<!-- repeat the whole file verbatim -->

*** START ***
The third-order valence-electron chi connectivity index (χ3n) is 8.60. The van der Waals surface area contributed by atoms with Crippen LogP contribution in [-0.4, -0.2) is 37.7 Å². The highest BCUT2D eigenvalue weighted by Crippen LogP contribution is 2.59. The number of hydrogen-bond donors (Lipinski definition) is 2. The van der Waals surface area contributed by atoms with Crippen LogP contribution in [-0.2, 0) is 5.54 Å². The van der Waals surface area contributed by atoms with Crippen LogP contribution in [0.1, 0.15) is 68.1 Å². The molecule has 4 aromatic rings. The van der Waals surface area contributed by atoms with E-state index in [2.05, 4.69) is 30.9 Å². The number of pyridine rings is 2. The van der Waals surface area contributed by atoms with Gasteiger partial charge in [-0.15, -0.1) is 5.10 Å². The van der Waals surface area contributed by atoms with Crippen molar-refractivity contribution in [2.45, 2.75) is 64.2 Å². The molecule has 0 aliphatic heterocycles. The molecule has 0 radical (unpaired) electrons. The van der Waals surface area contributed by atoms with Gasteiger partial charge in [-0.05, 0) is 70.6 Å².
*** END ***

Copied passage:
The third-order valence-electron chi connectivity index (χ3n) is 8.60. The van der Waals surface area contributed by atoms with Crippen LogP contribution in [-0.4, -0.2) is 37.7 Å². The highest BCUT2D eigenvalue weighted by Crippen LogP contribution is 2.59. The number of hydrogen-bond donors (Lipinski definition) is 2. The van der Waals surface area contributed by atoms with Crippen LogP contribution in [-0.2, 0) is 5.54 Å². The van der Waals surface area contributed by atoms with Crippen LogP contribution in [0.1, 0.15) is 68.1 Å². The molecule has 4 aromatic rings. The van der Waals surface area contributed by atoms with E-state index in [2.05, 4.69) is 30.9 Å². The number of pyridine rings is 2. The van der Waals surface area contributed by atoms with Gasteiger partial charge in [-0.15, -0.1) is 5.10 Å². The van der Waals surface area contributed by atoms with Crippen molar-refractivity contribution in [2.45, 2.75) is 64.2 Å². The molecule has 0 aliphatic heterocycles. The molecule has 0 radical (unpaired) electrons. The van der Waals surface area contributed by atoms with Gasteiger partial charge in [-0.05, 0) is 70.6 Å².